Language Arts 6th Grade

What I have learned this year! By: Bella Hebert

Chapter 1: The Sentence

A sentence is a word group that contains a subject an a verb and that expresses a complete thought.

EX. I ate a hotdog for lunch. (Subject-I) (Verb-Ate)

Subjects

The subject tells whom or what the sentence is about. The complete subject consist of all the words needed to tell whom or what the sentence is about. The simple subject is the main word or word group that tells whom or what the sentence is about. The

EX. The girl played volleyball. (Complete subject- the girl) (Simple Subject- Girl)

Predicates

The predicate of a sentence tells something about the subject. The Complete Predicate consist of a verb and all the words that describe the verb and its meaning. The Simple subject, or verb, is the main word or word group in the complete predicate.

EX. We went to the beach. (Complete predicate - went to the beach) (Simple predicate - went)

Compound Subject

A Compound Subject consist of two or more subjects that are joined by a conjunction and that have the same verb.

EX. Will Cameron and Lily come on the bowling trip? ( Compound Subject-Cameron and Lily)

Compound Verb

A compound verb consists of two or more verbs that are joined by a conjunction and that have the same subject

EX.Linda can play the piano, sing, and dance. (play piano,sing,and dance)

Declarative Sentence

A declarative sentence makes a statement and ends with a period.

EX. Sally goes to the doctor. (declarative sentence)

Imperative Sentences

An imperative sentence gives a command or makes a request. Most imperative sentences end with a period. A strong command ends with an exclamation point.

EX. Put your shoes on. ( imperative sentence)

EX#2. Stop hitting your sister! (strong imperative sentence)

Interrogative Sentences

An interrogative sentence asks a question and ends with a question mark.

Ex. Will it rain today? ( it is a question)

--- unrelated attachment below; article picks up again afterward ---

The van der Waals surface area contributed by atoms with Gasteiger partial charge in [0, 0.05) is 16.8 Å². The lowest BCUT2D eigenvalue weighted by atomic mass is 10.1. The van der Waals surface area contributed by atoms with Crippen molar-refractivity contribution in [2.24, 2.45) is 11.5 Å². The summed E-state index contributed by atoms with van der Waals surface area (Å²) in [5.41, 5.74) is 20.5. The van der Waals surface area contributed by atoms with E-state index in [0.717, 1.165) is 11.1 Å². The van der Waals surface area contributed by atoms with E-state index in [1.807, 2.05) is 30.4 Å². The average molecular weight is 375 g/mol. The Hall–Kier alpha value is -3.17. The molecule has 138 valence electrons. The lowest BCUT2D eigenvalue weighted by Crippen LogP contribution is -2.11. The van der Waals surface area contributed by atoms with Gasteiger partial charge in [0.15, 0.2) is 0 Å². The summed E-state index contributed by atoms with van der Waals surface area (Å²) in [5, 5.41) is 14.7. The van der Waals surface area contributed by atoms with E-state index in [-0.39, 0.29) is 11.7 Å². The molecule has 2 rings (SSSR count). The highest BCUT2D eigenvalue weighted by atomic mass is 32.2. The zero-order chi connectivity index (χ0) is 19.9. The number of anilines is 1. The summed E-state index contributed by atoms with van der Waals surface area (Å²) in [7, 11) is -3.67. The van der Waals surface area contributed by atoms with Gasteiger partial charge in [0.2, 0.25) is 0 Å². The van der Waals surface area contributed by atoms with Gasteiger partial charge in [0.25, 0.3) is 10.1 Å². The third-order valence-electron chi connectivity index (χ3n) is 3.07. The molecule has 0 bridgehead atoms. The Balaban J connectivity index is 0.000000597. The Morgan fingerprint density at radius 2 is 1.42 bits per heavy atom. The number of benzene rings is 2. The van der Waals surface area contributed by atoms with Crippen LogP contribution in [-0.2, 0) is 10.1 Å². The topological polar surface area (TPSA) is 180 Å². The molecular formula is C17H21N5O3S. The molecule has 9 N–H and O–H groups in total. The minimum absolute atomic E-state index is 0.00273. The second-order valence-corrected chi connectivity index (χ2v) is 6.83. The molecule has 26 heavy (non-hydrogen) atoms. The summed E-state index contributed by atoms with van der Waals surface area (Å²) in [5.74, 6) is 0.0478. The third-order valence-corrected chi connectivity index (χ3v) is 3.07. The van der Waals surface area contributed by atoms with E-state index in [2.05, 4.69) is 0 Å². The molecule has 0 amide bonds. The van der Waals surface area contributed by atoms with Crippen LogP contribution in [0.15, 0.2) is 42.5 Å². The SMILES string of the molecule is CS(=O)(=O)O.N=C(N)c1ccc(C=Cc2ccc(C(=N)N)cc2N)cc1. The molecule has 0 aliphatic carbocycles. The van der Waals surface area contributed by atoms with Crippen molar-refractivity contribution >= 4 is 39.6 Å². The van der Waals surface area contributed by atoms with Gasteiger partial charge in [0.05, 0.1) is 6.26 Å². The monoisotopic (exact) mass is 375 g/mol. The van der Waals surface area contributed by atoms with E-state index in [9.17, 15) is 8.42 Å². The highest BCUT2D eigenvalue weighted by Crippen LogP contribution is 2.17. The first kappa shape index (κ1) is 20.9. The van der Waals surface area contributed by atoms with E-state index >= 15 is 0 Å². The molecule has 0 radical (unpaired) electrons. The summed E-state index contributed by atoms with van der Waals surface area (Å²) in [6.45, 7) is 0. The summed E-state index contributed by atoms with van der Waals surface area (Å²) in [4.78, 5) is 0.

Exclamatory Sentences

An exclamatory sentence shows excitement or expresses strong feeling and ends with an exclamation mark.

EX. We are going to the park today! (Ends with exclamation point)

Chapter 2 Parts of Speech : noun

A Noun is a word or word group that is used to name a person place or thing.

EX. The girl took out the trash. (noun:girl, trash)

Proper Nouns

A proper noun names a particular person, place, thing, or idea and begins with a capital letter.

EX. I want to go to France someday. (Proper noun:France)

Common Mouns

A common noun names any one of a group of persons, places,things, or ideas.

EX. I love that candy. (common noun: candy)

Pronoun

A pronoun is a word that is used in place of one or more nouns or pronouns.

EX. She is my big sister. (Pronoun: she)

Personal Pronouns

A personal pronoun refers to the one speaking, the one spoken to, or the one spoken about. Personal pronouns have both singular and plural forms.

EX, I gave my paper to you. (personal pronouns: I, my, you)

Reflexive Pronoun

A reflexive pronoun refers to the subject and is necessary to the basic meaning of the sentence.

Ex.. WE enjoyed ourselves at her birthday party. (reflexive pronoun: ourselves)

Intensive Pronoun

An intensive pronoun emphasizes its antecedent and is unnecessary to the basic meaning of the sentence.